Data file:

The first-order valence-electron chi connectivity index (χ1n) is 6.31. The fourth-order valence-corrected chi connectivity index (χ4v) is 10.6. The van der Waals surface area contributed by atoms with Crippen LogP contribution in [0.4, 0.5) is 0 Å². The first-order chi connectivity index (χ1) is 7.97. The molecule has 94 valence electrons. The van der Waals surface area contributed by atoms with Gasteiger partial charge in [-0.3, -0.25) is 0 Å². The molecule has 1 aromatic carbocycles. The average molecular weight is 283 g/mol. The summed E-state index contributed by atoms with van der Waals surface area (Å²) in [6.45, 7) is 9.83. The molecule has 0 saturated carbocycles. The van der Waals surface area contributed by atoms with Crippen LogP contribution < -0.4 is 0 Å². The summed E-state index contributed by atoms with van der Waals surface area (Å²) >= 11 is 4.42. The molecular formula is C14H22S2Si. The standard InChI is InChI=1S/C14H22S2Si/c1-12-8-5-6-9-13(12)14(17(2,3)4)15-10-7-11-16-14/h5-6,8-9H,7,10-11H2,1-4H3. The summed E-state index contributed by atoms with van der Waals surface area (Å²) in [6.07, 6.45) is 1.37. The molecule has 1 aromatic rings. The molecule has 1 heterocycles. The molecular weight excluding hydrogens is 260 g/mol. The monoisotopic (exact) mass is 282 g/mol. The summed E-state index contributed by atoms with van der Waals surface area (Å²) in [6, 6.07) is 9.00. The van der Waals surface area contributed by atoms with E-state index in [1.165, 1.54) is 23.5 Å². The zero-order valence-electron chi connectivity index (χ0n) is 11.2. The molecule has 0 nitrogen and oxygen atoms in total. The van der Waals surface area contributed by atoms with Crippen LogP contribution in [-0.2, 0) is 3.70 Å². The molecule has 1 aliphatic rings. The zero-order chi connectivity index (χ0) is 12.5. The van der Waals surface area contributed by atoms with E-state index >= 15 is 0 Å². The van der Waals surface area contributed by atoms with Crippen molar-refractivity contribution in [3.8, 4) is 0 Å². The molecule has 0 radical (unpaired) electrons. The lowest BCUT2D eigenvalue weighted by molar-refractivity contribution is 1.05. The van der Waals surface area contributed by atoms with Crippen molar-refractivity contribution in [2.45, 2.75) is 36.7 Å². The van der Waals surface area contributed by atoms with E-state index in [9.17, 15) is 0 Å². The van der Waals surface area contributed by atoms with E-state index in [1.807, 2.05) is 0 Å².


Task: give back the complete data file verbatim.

The first-order valence-electron chi connectivity index (χ1n) is 6.31. The fourth-order valence-corrected chi connectivity index (χ4v) is 10.6. The van der Waals surface area contributed by atoms with Crippen LogP contribution in [0.4, 0.5) is 0 Å². The first-order chi connectivity index (χ1) is 7.97. The molecule has 94 valence electrons. The van der Waals surface area contributed by atoms with Gasteiger partial charge in [-0.3, -0.25) is 0 Å². The molecule has 1 aromatic carbocycles. The average molecular weight is 283 g/mol. The summed E-state index contributed by atoms with van der Waals surface area (Å²) in [6.45, 7) is 9.83. The molecule has 0 saturated carbocycles. The van der Waals surface area contributed by atoms with Crippen LogP contribution < -0.4 is 0 Å². The summed E-state index contributed by atoms with van der Waals surface area (Å²) >= 11 is 4.42. The molecular formula is C14H22S2Si. The standard InChI is InChI=1S/C14H22S2Si/c1-12-8-5-6-9-13(12)14(17(2,3)4)15-10-7-11-16-14/h5-6,8-9H,7,10-11H2,1-4H3. The summed E-state index contributed by atoms with van der Waals surface area (Å²) in [6.07, 6.45) is 1.37. The molecule has 1 aromatic rings. The molecule has 1 heterocycles. The molecular weight excluding hydrogens is 260 g/mol. The monoisotopic (exact) mass is 282 g/mol. The summed E-state index contributed by atoms with van der Waals surface area (Å²) in [6, 6.07) is 9.00. The van der Waals surface area contributed by atoms with E-state index in [1.165, 1.54) is 23.5 Å². The zero-order valence-electron chi connectivity index (χ0n) is 11.2. The molecule has 0 nitrogen and oxygen atoms in total. The van der Waals surface area contributed by atoms with Crippen LogP contribution in [-0.2, 0) is 3.70 Å². The molecule has 1 aliphatic rings. The zero-order chi connectivity index (χ0) is 12.5. The van der Waals surface area contributed by atoms with E-state index >= 15 is 0 Å². The van der Waals surface area contributed by atoms with Crippen molar-refractivity contribution in [3.8, 4) is 0 Å². The molecule has 0 radical (unpaired) electrons. The lowest BCUT2D eigenvalue weighted by molar-refractivity contribution is 1.05. The van der Waals surface area contributed by atoms with Crippen molar-refractivity contribution in [2.45, 2.75) is 36.7 Å². The van der Waals surface area contributed by atoms with E-state index in [9.17, 15) is 0 Å². The van der Waals surface area contributed by atoms with E-state index in [1.807, 2.05) is 0 Å².